There are two ways to approach this question. The first is to have in place a rigorous process for managing and mitigating risk. That will be the subject of another article. The second is to develop decision-making criteria for addressing such unexpected events WITHIN THE CONTEXT OF THE STRATEGIC PLAN! If you have followed the first seven steps, you will have a detailed picture of your preferred future. The plan is high-level. It is visionary. It also has measurable goals and it is annually reviewable. It also is the vehicle through which annual initiatives can be developed. But most important, it articulates a set of beliefs and values about the future which can be translated into decision-making criteria. Such a process has been developed by David LaPiana and was described in greater detail in the afore-mentioned article. Developing four or five such criteria affords the organization a rational basis for evaluating events and making judgments about possible responses that are in alignment with overarching strategic goals.

Let me illustrate with an example. Let’s say that the organization decides that the following criteria are of greatest importance when it comes to building responsive strategies:

  • the strategy must support or advance the mission,
  • the strategy must contribute to competitive advantage,
  • the strategy must enhance the bottom line financially,
  • and the strategy must improve the organization’s image with respect to quality of service.

Hindsight, of course, is always 20/20, but let’s apply these criteria to both of the events I described earlier. Would we have proceeded with the merger had we employed this screening device? The affiliation certainly allowed us to advance our mission. Giving us a national scale of operations afforded us a competitive advantage over smaller, more regional organizations. The affiliation certainly gained attention from funders and trade associations. And because we built into the merger integration process commitments to a philosophy of quality service delivery, the merger definitely helped us enhance our image for providing exceptional service.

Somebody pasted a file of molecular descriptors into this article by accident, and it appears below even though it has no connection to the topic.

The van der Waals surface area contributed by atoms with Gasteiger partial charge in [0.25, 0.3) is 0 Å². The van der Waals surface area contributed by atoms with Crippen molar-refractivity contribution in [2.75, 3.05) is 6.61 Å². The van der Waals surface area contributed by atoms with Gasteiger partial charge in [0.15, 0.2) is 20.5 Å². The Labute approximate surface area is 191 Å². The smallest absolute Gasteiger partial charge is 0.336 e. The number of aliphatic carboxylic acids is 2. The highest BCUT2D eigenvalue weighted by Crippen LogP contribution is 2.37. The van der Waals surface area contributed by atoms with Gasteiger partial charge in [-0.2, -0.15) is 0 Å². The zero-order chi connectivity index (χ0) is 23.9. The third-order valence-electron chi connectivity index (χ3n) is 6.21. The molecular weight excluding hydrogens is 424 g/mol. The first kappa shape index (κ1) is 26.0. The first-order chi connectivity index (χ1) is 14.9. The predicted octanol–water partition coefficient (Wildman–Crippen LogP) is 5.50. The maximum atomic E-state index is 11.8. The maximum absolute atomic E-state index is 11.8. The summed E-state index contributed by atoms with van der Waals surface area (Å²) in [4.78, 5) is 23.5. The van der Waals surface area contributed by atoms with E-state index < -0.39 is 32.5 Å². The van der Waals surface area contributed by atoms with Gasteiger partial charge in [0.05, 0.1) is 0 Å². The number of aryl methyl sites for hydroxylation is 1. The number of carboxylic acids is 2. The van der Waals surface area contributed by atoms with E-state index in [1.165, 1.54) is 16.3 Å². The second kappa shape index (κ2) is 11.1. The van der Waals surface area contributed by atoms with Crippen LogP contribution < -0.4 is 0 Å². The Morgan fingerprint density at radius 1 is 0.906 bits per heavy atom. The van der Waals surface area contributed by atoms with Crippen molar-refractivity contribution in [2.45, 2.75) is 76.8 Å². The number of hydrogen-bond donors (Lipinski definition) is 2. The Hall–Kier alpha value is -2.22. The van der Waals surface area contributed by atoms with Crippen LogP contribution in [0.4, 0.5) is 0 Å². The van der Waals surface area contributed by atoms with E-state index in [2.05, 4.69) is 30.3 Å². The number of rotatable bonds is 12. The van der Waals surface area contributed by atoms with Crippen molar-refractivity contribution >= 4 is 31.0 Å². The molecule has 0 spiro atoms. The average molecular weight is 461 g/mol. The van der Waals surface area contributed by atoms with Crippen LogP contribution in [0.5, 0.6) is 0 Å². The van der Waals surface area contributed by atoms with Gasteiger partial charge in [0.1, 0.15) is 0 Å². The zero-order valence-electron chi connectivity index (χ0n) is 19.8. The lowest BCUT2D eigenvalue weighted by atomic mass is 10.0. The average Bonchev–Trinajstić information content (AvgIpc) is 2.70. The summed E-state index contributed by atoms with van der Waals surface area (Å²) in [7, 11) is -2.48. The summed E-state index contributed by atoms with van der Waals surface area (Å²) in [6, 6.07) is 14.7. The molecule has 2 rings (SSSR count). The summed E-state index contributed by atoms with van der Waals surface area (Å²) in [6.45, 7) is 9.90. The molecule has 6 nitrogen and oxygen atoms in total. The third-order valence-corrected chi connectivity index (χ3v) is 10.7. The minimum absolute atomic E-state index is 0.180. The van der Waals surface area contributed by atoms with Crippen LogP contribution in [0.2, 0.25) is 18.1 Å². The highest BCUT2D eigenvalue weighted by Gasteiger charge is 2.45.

But did we fully understand the implications of the decision for the larger goals of the organization? The impact on the organization’s finances was something else. Hoped-for expansion of the donor data-base did not materialize. Fund-raising could not keep up with a growing loss from operations. Promises to bring wages and benefits into alignment with the parent company only increased the cash-flow problem. I won’t say that the criterion related to financial impact would have been a deal-killer, but I do think it may have conditioned our negotiations in a way that would have lessened the negative impact. All-in-all, I believe the merger was the right thing to happen, but having such a screening mechanism in place would have influenced how we structured the deal.

And then there was the recession. Protecting the mission in the face of calamitous financial times was paramount and we worked hard to not compromise the quality of the services we provided. In fact, we were adamant that no strategy would negatively affect direct support. Strategies we did employ, therefore, we aimed a “right-sizing” to make sure that nothing interfered with mission and quality. Even when we had to announce closure of programs in a state which just would not reimburse at a break-even rate, messaging to the media was based on our uncompromising commitment to quality.  So, even though we didn’t have a realistic strategic plan, we did develop, out of necessity, a set of decision guides that allowed us to remain true to who we were and to respond to the deepening financial crisis quickly and effectively.

The fear of having to face unanticipated challenges and opportunities and not having rational tools to aid decision-making is the most pressing concern of most CEOs I have the opportunity to work with. In fact, they tell me often that they can’t wait to get through the larger tasks of strategic planning so they can develop screening criteria to deal with such events. But I tell them, as I am telling you now, that building the overall strategic framework FIRST is the necessary prerequisite to creating screening criteria. Making decisions in the face of the unexpected twists and turns of life requires a meta-vision, an overarching direction, a high-level position toward which the organization is moving. The strategic plan is the vehicle for articulating that vision. Strategy screens are the tools for making immediate decisions about unanticipated events within the context of the overall plan.

Here’s an image that may help you visualize what I’ve been talking about. Think of the strategic plan as driving on an eight-lane freeway. You have calculated the ending point, how long it should take, and what your destination looks like. Annual iterations of the rolling strategic plan may suggest decisions such as taking a different route to save time or stopping for gas or coffee.  Strategy decisions which are required to deal with unanticipated events can be thought of as being similar to making a lane change, deciding to speed up or slow down, or pulling over to fix a flat tire. You can see the relationship of each level of decision-making to the others.

When I have finished writing this ten-part series, I am going to share a schematic which visually depicts this ten-step process. You’ll want to stay tuned!

I am also planning to turn this model into a five-part video course which you and your board can use to work through a coherent approach to strategic planning.

In the meantime, your reactions and comments are always welcomed.